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875


DOCUMENTS OF THE GENERAL FACULTY

 

CHANGES IN THE COLLEGE OF ENGINEERING CHAPTER OF THE UNDERGRADUATE CATALOG, 2000-2002

 

Associate Dean Neal E. Armstrong of the College of Engineering filed with the secretary of the Faculty Council the proposal below to create a bachelor of science degree in biomedical engineering. The edited proposal was received from the Office of Official Publications on November 7, 2000. The secretary has classified this proposal as legislation of exclusive application and primary interest to a single college or school.

If no objection is filed with the Office of the General Faculty by the date specified below, the legislation will be held to have been approved by the Faculty Council. If objection is filed within the prescribed period, the legislation will be presented to the Faculty Council at its next meeting. The objection, with reasons, must be signed by a member of the Faculty Council.

To be counted, a protest must be received in the Office of the General Faculty by November 17, 2000.

 

<signed>

 

John R. Durbin, Secretary
The Faculty Council

This legislation was posted on the Faculty Council web site (http://www.utexas.edu/faculty/council/) on November 9, 2000. Paper copies are available on request from the Office of the General Faculty, FAC 22, F9500.


876


 

CHANGES IN THE COLLEGE OF ENGINEERING CHAPTER OF THE UNDERGRADUATE CATALOG, 2000-2002

The changes set forth below are proposed for the College of Engineering in The Undergraduate Catalog, 2000-2002, of The University of Texas at Austin.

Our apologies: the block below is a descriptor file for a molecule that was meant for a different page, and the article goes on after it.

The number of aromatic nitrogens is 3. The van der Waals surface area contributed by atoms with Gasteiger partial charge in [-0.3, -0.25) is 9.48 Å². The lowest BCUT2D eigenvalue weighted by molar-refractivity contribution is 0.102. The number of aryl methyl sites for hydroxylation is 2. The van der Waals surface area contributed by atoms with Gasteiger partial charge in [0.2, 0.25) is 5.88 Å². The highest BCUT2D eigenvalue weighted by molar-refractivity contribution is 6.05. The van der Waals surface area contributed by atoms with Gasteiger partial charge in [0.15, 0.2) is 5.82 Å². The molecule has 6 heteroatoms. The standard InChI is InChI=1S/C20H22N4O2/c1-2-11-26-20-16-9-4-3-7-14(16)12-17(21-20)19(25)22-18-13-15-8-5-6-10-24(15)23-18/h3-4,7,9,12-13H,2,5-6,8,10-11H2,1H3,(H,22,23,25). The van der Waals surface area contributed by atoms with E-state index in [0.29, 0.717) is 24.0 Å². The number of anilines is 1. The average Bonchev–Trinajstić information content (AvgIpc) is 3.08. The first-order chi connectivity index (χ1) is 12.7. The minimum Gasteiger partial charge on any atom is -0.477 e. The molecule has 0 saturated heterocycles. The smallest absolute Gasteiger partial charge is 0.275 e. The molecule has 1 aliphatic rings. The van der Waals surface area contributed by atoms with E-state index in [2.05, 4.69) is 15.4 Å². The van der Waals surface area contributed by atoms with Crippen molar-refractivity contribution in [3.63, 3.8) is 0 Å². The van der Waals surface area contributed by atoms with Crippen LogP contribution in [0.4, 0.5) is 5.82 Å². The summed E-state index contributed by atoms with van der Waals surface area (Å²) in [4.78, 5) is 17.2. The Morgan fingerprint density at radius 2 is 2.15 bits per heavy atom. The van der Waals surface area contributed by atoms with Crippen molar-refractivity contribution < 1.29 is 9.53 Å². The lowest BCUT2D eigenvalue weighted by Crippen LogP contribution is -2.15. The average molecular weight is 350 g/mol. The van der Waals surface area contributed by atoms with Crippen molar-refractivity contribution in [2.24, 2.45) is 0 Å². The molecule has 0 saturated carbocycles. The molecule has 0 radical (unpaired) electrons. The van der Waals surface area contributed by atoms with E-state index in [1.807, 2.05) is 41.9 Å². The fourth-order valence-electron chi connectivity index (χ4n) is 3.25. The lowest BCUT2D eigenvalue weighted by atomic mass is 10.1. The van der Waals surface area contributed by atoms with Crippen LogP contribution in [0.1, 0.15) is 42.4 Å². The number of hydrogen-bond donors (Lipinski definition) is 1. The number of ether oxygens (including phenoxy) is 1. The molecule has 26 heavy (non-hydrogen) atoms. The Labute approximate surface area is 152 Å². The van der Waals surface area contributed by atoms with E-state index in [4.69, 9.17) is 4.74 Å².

The Undergraduate Catalog, 2000-2002 before the section BACHELOR OF SCIENCE IN CHEMICAL ENGINEERING, please insert the following:

 

BACHELOR OF SCIENCE IN BIOMEDICAL ENGINEERING

The mission of the Department of Biomedical Engineering is to provide a rigorous education at the intersection of engineering and science as these fields relate to the molecular diagnosis and prevention of disease. The main educational objective is a thorough training in the fundamentals of engineering science, design, and biology. The curriculum is designed to provide vertical integration of knowledge from the molecular and cellular levels to the tissue and organismal levels. The curriculum incorporates principles of vertical integration, followed by specialization tracks in biomedical imaging and instrumentation, cell and biomolecular engineering, and computational biomedical engineering, and culminates in a team capstone design experience. Research, industrial, and clinical internships provide students with novel educational experiences and unique perspectives on biomedical engineering applications. Students are expected to develop an understanding of industrial, research, and clinical biomedical engineering environments; an understanding of regulatory issues and biomedical ethics; the ability to identify, formulate, and solve biomedical engineering problems; the ability to design systems to meet needs in medical/life science applications; an understanding of life processes at the molecular, cellular, tissue, and organismal levels; the ability to make measurements and interpret data in living systems; an appreciation of the interdisciplinary nature of biomedical engineering research; and the ability to use instrumentation to measure phenomena in living systems.

CURRICULUM

Course requirements are divided into three categories: basic sequence courses, major sequence courses, and other required courses. Enrollment in major sequence courses is restricted to students who have received credit for all of the basic sequence courses and have been admitted to the major sequence by the College of Engineering Admissions Committee. (Requirements for admission to a major sequence are given on pages 130-131.) Enrollment in other required courses is not restricted by completion of the basic sequence.